37. Luque GM, Bellard C, Bertelsmeier C, Bonnaud E, Genovesi P, Simberloff D, Courchamp F (2013) The 100th among some of the worst. Biol Invasions 16:981–985CrossRefGoogle Scholar
  38. Maerz JC, Karuzas JM, Madison DM, Blossey B (2005) Introduced invertebrates are important prey for a generalist predator. Divers Distrib 11:83–90CrossRefGoogle Scholar
  39. Miaud C, Sanuy D, Avrillier JN (2000) Terrestrial movements of the natterjack toad Bufo calamita (Amphibia, Anura) in a semi-arid, agricultural landscape. Amphibia Reptilia 21:357–370CrossRefGoogle Scholar
  40. Monzo C, Juan-Blasco M, Pekar S, Molla O, Castanera P, Urbaneja A (2013) Pre-adaptive shift of a native predator (Araneae, Zodariidae) to an abundant invasive ant species (Hymenoptera, Formicidae). Biol Invasions 15:89–100CrossRefGoogle Scholar
  41. Oliver JA (1955) The natural history of North American amphibians and reptiles. Princeton, New JerseyGoogle Scholar
  42. Pekár S, Mayntz D (2014) Comparative analysis of the macronutrient content of Central European ants (Formicidae): implications for ant-eating predators. J Insect Physiol 62:32–38CrossRefPubMedGoogle Scholar
  43. Pintor LM, Byers JE (2015) Do native predators benefit from non-native prey? Ecol Lett 18:1174–1180CrossRefGoogle Scholar
  44. Post DM (2002) Using stable isotopes to estimate trophic position: models, methods, and assumptions. Ecology 83(3):703–718CrossRefGoogle Scholar
  45. Pysek P, Richardson DM, Pergl J, Jarosik V, Sixtová Z, Weber E (2008) Geographical and taxonomic biases in invasion ecology. Trends Ecol Evol 23(5):237–244CrossRefPubMedGoogle Scholar
  46. R Core Team (2016) R: a language and environment for statistical computing. R Foundation for Statistical Computing, Vienna, Austria. Accessed 16 Aug 2017
  47. Ricciardi A, Hoopes MF, Marchetti MP, Lockwood JL (2013) Progress toward understanding the ecological impacts of nonnative species. Ecol Monogr 83:263–282CrossRefGoogle Scholar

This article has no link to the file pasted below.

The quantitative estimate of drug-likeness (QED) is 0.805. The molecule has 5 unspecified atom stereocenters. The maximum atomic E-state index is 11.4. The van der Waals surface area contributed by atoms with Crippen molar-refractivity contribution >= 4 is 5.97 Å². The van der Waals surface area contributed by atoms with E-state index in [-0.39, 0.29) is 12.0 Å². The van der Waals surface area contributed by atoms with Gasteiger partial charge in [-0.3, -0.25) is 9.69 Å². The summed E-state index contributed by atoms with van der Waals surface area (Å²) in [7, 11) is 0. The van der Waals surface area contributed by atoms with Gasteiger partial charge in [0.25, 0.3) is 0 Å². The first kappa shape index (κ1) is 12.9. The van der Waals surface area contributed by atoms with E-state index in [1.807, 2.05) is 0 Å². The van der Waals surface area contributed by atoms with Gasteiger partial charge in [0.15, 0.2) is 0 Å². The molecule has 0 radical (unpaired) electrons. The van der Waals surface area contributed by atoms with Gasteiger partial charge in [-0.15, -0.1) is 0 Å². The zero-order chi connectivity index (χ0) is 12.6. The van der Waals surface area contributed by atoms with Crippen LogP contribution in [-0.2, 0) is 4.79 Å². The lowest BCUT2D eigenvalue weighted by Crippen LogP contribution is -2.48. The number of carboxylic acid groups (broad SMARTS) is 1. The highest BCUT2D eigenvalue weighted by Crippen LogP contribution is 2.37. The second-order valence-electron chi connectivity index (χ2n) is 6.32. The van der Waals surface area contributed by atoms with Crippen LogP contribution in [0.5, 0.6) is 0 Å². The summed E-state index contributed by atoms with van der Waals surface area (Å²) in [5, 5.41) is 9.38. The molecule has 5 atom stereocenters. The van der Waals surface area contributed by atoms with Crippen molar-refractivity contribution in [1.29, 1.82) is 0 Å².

48. Robbins TR, Freidenfelds NA, Langkilde T (2013) Native predator eats invasive toxic prey: evidence for increased incidence of consumption rather than aversion-learning. Biol Invasions 15:407–415CrossRefGoogle Scholar
  49. SAS Institute Inc® (2008) 9.2 User Guide. SAS Inst, Cary, NC, USAGoogle Scholar
  50. Sax DF, Stachowicz JJ, Brown JH, Bruno JF, Dawson MN, Gaines SD, Grosberg RK, Hastings A, Holt RD, Mayfield MM, O’Connor MI, Rice WR (2007) Ecological and evolutionary insights from species invasions. Trends Ecol Evol 22(9):465–471CrossRefPubMedGoogle Scholar
  51. Sih A, Bolnick DI, Luttbeg B, Orrock JL, Peacor SD, Pintor LM, Preisser E, Rehage JS, Vonesh JR (2010) Predator–prey naïveté, antipredator behavior, and the ecology of predator invasions. Oikos 119:610–621CrossRefGoogle Scholar
  52. Sockman KW (1997) Variation in life-history traits and nest-site selection affects risk of nest predation in the California gnatcatcher. Auk 114:324–332CrossRefGoogle Scholar
  53. Suarez AV, Case TJ (2002) Bottom-up effects on persistence of a specialist predator: ant invasions and horned lizards. Ecol Appl 12:291–298CrossRefGoogle Scholar
  54. Suarez AV, Bolger DT, Case TJ (1998) Effects of fragmentation and invasion on native ant communities in coastal southern California. Ecology 79(6):2041–2056CrossRefGoogle Scholar
  55. Suarez AV, Richmond JQ, Case TJ (2000) Prey selection in horned lizards following the invasion of Argentine ants in southern California. Ecol Appl 10:711–725CrossRefGoogle Scholar
  56. Suarez AV, Holway DA, Case TJ (2001) Patterns of spread in biological invasions dominated by long-distance jump dispersal: insights from Argentine ants. P Natl Acad Sci USA 98:1095–1100CrossRefGoogle Scholar
  57. Suarez A, Yeh P, Case TJ (2005) Impacts of Argentine ants on avian nesting success. Insect Soc 52:378–382CrossRefGoogle Scholar
  58. Therneau TM (2015) coxme: Mixed Effects Cox Models. R package version 2.2-5. Accessed 16 Aug 2017
  59. Touyama Y, Ihara Y, Ito F (2008) Argentine ant infestation affects the abundance of the native myrmecophagic jumping spider Siler cupreus Simon in Japan. Insect Soc 55:144–146CrossRefGoogle Scholar
  60. Twardochleb LA, Novak M, Moore JW (2012) Using the functional response of a consumer to predict biotic resistance to invasive prey. Ecol Appl 22(4):1162–1171CrossRefPubMedGoogle Scholar
  61. Vanderklift MA, Ponsard S (2003) Sources of variation in consumer-diet δN-15 enrichment: a meta-analysis. Oecologia 136(2):169–182CrossRefPubMedGoogle Scholar
  62. Vogel V, Pedersen JS, Giraud T, Krieger MJ, Keller L (2010) The worldwide expansion of the Argentine ant. Divers Distrib 16(1):170–186CrossRefGoogle Scholar
  63. Wanger TC, Wielgoss AC, Motzke I, Clough Y, Brook BW, Sodhi NS, Tscharntke T (2011) Endemic predators, invasive prey and native diversity. P Roy Soc B-Biol Sci 278:690–694CrossRefGoogle Scholar
  64. Wetterer JK, Wild AL, Suarez AV, Roura-Pascual N, Espadaler X (2009) Worldwide spread of the Argentine ant, Linepithema humile (Hymenoptera: Formicidae). Mirmecol News 12:187–194Google Scholar

Copyright information

© Springer-Verlag GmbH Germany 2017

Authors and Affiliations

  • Paloma Alvarez-Blanco
    • 1
  • Stephane Caut
    • 1
  • Xim Cerdá
    • 1
  • Elena Angulo
    • 1
  1. 1.Estación Biológica de Doñana, CSICSevilleSpain

Personalised recommendations